The path to an AT&T-Time Warner merger got even murkier Wednesday after The New York Times reported that the U.S. Department of Justice would seek a divestiture of either Turner Broadcasting or DirecTV as a condition for its approval of a deal.
UPDATE (4:15 p.m.):AT&T’s Stephenson: 'No Intention' to Sell CNN
The Times, citing sources familiar with the companies, said the DOJ has asked that AT&T sell either Turner Broadcasting – Time Warner's group of cable channels that includes CNN, the news network President Donald Trump has repeatedly accused of airing “fake news” – or DirecTV, the satellite TV giant that AT&T purchased in 2015.
The possible conditions of the merger would appear to remove any purpose for doing the deal. When it announced the pairing in October 2016, AT&T said the inclusion of the Time Warner cable channels would fuel future over-the-top video offerings. DirecTV also is a core part of that strategy, with its more than 20 million pay TV subscribers. Its programming deals also were the foundation for AT&T’s over-the-top service DirecTV Now, which currently has about 1.5 million subscribers.
Once thought to be a relative shoo-in for regulatory approval – neither company has overlapping businesses – the path toward the finish line has been less clear in recent weeks. Earlier today, AT&T chief financial officer John Stephens said the timing of the Time Warner deal’s approval, once expected before the end of the year, is “now uncertain.”
AT&T said it had no comment on the Times story. But in a statement today, AT&T came out in support of President Trump’s tax plan, which is facing stiff resistance in Congress, stating that it will invest an additional $1 billion in its U.S. operations in 2018 if the plan currently before the House is signed into law.
“With a rate of 20% combined with provisions for full expensing of capital expenditures for the next five years, we’re prepared to increase our investment in the United States,” AT&T CEO Randall Stephenson said in a statement. “If the House bill is signed into law, we’d commit to increase our domestic investment by $1 billion in the first year in which the new rates are in place. And research tells us that every $1 billion in capital invested in telecom creates about 7,000 good jobs for the middle class.”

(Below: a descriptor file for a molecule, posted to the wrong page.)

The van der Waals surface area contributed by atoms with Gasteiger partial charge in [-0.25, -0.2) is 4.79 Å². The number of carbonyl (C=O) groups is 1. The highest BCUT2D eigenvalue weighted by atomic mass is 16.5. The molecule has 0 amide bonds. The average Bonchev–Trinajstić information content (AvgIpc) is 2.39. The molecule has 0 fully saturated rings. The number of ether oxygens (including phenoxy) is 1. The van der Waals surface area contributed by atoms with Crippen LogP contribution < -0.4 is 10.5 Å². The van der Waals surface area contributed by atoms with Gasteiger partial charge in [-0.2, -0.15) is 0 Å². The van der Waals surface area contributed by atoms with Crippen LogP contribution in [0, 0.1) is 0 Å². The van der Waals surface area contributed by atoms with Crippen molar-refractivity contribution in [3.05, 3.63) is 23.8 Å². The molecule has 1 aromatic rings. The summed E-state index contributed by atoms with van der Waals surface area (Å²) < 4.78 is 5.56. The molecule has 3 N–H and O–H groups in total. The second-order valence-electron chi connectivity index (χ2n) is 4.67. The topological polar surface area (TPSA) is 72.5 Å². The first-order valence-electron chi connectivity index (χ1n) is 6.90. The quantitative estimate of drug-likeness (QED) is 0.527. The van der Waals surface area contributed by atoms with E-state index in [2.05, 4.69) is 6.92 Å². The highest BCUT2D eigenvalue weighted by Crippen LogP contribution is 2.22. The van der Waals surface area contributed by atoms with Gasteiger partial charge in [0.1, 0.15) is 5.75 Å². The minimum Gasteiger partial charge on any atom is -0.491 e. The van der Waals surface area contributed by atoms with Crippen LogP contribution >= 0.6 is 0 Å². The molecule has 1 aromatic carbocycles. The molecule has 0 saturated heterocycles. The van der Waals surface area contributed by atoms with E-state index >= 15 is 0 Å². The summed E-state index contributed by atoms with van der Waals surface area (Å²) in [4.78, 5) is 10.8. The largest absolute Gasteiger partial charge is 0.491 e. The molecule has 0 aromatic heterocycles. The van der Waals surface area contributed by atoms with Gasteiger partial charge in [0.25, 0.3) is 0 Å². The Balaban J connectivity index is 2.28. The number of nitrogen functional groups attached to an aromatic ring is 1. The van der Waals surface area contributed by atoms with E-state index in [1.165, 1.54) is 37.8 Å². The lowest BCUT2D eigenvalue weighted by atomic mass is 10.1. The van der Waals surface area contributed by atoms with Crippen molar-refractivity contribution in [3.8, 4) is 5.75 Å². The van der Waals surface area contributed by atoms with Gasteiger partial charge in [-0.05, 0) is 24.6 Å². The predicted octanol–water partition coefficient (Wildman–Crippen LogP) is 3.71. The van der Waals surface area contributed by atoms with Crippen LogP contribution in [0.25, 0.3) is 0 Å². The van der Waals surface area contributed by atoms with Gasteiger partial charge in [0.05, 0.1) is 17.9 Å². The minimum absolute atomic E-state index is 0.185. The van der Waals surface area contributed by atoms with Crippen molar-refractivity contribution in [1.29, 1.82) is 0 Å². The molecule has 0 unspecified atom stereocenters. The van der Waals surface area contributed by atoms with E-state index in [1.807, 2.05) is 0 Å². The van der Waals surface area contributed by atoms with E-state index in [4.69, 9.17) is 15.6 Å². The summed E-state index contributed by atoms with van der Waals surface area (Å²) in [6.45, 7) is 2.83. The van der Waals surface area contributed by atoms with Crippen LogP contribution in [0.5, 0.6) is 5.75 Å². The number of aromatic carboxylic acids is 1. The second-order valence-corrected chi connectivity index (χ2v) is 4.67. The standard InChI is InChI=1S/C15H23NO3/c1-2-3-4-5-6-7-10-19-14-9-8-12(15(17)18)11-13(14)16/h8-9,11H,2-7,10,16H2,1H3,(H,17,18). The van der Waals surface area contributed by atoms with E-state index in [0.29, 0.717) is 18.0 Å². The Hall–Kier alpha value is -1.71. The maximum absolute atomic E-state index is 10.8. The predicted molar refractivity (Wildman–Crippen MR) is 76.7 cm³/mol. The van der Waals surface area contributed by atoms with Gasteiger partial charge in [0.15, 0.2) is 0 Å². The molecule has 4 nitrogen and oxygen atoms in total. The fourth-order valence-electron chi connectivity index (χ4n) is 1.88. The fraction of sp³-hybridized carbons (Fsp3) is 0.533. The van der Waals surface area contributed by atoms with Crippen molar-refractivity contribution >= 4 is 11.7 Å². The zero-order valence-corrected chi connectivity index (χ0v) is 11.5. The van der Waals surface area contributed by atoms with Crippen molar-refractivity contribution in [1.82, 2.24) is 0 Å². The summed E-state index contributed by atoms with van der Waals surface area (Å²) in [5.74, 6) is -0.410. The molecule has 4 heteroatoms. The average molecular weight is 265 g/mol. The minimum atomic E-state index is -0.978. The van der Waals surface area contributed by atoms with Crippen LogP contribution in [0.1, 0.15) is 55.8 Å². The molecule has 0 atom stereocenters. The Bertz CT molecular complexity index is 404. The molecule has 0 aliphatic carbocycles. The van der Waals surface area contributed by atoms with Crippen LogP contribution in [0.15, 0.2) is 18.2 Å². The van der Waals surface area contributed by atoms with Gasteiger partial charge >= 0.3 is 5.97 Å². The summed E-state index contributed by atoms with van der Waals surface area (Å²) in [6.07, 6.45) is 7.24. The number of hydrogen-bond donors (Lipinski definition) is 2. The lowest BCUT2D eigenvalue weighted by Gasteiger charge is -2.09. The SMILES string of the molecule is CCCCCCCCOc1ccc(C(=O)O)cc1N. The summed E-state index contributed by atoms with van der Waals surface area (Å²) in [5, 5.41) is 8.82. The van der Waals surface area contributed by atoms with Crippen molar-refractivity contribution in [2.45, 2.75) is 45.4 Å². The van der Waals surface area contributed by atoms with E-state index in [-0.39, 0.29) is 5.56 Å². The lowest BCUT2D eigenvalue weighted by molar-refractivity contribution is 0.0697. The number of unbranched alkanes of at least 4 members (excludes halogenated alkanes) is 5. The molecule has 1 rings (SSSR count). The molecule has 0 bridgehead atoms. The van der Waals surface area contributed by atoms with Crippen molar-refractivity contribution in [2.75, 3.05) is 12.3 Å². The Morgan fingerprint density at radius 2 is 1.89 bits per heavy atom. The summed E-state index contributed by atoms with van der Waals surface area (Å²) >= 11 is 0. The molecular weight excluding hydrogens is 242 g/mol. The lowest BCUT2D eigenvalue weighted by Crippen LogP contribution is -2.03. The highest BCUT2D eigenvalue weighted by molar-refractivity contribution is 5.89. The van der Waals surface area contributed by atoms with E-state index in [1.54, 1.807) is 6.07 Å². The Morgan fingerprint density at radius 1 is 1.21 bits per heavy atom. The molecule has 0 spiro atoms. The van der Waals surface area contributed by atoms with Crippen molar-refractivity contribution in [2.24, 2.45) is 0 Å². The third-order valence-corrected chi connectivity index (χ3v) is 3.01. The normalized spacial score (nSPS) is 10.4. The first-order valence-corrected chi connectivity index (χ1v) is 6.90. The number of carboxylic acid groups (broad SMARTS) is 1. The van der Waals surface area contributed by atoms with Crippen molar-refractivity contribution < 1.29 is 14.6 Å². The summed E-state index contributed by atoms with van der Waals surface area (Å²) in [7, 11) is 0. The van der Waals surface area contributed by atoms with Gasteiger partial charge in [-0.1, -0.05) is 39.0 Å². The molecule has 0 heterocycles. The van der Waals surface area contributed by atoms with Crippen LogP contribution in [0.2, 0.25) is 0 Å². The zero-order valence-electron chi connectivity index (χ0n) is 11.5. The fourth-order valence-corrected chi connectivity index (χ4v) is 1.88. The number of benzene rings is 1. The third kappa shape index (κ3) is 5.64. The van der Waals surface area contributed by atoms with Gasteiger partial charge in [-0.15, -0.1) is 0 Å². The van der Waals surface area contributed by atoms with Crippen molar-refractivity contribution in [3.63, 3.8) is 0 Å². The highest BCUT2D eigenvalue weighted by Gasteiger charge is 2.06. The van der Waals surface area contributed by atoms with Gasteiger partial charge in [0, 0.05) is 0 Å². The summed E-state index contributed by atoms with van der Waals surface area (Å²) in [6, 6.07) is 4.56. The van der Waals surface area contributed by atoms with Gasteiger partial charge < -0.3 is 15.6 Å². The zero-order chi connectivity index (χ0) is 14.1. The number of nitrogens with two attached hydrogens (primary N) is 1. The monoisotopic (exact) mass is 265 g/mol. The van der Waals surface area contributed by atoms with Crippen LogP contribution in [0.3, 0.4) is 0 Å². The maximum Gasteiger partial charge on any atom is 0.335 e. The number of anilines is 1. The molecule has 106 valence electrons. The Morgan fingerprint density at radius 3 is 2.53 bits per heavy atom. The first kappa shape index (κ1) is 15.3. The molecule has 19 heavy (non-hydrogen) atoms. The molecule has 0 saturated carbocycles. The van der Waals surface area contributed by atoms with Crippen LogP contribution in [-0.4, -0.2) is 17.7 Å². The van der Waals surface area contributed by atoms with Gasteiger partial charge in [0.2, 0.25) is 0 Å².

AT&T and Time Warner will most likely sue if the government puts such onerous conditions on the deal.
Candidate Donald Trump had threatened that a President Trump's Justice Department would block an AT&T/Time Warner deal as too much consolidation.
But a condition requiring a spin-off of CNN, which is part of Turner, would bring the President's attacks on the news media into play since CNN has been the President's favorite whipping-outlet in Tweets slamming it as fake news, though it has plenty of company including the New York Times and Washington Post and broadcast network news operations.
Even deregulatory Democrats have warned against blocking or hobbling the deal if it is seen as retribution for news coverage the President disagrees with.
An AT&T source said, without comment on whether the report about Justice was accurate, that the company’s lawyers could find no legal justification for requiring a CNN spin-off.
Given that, if Justice did sue to block the merger without a spin-off, AT&T might just take its changes and litigate the suit.
Justice can’t nix a merger, but it can file suit to block it in court as a violation of antitrust laws. That case is harder to make with a vertical merger like AT&T—primarily combining distribution and content assets—than other combos.
Time Warner shares were down 5.5% ($5.20 per share) to $89.46 each in afternoon trading, while AT&T shares were down 12 cents each (0.4%) to $32.95 per share.
Washington Bureau Chief John Eggerton contributed to this report
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